Joseph Delany (above) and Gina Filo (below) are students in Steinert’s Community Based Instruction class, which teaches students on the Autism spectrum basic skills like making phone calls, counting money and following written instructions.

A Steinert High School freshman picks up the phone, and dials a local bagel shop.

“Hi, I’m calling from Steinert High School to place our bagel order,” the student says.

While this interaction might seem simple, a phone call like this is a sign of growth and a cause for celebration for students in the Community Based Instruction class. CBI is part of the district’s Life Skills Program, where students up to age 21 on the autism spectrum can learn skills they’ll need for jobs after high school.

The Community Based Instruction class meets for the entire school year, once a week, for an hour or two every week. As part of their curriculum, the students are taken to locations where they can work firsthand with the life skills they learned. They might go to the laundromat and learn how to do laundry. Or they might call a local business to place an order.

Kimberly Schaffer has taught in the autism program in the Hamilton school district for 16 years, and has run the Life Skills program at Steinert for the last three. She teaches mostly 9th and 10th graders, but usually has a class or two of 12th graders, as well.

The first skill students learn, as freshmen, is how to make phone calls and interact with other people. Being able to interact socially with others is a skill that people with autism often struggle with.

This year, the freshmen CBI classes at Steinert have partnered with Caesar’s Bagels and Deli on Flock Road. Students take bagel orders from teachers while at school, marking down what was ordered and taking payment. The students also have to calculate if a teacher needs change and how much.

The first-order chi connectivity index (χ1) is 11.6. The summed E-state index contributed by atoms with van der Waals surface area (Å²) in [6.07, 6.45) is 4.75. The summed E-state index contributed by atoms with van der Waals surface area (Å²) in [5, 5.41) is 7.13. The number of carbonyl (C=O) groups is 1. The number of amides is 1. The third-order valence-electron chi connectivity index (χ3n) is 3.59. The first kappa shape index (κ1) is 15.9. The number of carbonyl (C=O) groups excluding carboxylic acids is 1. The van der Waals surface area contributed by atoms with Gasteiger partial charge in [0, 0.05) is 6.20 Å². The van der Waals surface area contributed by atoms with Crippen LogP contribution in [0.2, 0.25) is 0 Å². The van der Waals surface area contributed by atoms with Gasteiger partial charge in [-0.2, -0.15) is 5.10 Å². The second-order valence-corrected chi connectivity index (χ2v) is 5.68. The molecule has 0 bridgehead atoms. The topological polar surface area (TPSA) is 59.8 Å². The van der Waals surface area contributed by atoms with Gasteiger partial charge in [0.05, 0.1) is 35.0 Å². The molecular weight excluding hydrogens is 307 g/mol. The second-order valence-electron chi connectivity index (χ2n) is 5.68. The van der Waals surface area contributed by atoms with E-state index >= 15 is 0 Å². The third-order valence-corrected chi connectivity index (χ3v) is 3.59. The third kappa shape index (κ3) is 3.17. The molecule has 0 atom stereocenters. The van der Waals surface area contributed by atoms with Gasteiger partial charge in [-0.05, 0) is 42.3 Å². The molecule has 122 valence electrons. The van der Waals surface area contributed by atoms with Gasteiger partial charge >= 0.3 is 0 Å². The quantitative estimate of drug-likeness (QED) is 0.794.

The money generated from selling the bagels goes toward supplies for the Community Based Instruction program. Caesar’s donates the bagels.

Once all the orders are taken, a student will call Caesar’s Bagels. Schaffer has made a reference sheet as a guide for the students. They place a tally mark next to the bagel a teacher has requested so they can read what bagels are needed when informing Caesar. Eventually, she hopes the kids won’t be dependent on the sheet and be able to carry on a conversation with little or no assistance.

She said Caesar’s owner Sezer Ates has made the students feel comfortable working with him.

“I feel like Sezer really knows what autism is,” Schaffer said. “He really wanted the kids to call and the kids to be involved, and that’s the whole point of this.”

On Friday morning, the bagels are picked up, and brought to Steinert. Once there, the students wrap the teacher’s order forms with their purchase and deliver the bagels to the teachers.

As the students progress, they learn new skills and are given more challenging tasks. Students in the upper grades should know basic skills, and progress to what they’ll need to hold a job, with even more hands-on experience. Eventually they’ll work in real-world environments. Post-graduate students have worked at Barnes & Noble, Panera, Five Below, the Hamilton Free Public Library and Walgreens.

The objective of the CBI program is for the kids to gain valuable knowledge for the future. They will make mistakes at times, but those involved with the students know to be very patient in order to help the students to learn for next time.

“They learn slower and differently,” Schaffer said. “Just seeing them learn—even if it’s at a slower rate than the average person—is my favorite part of the position.”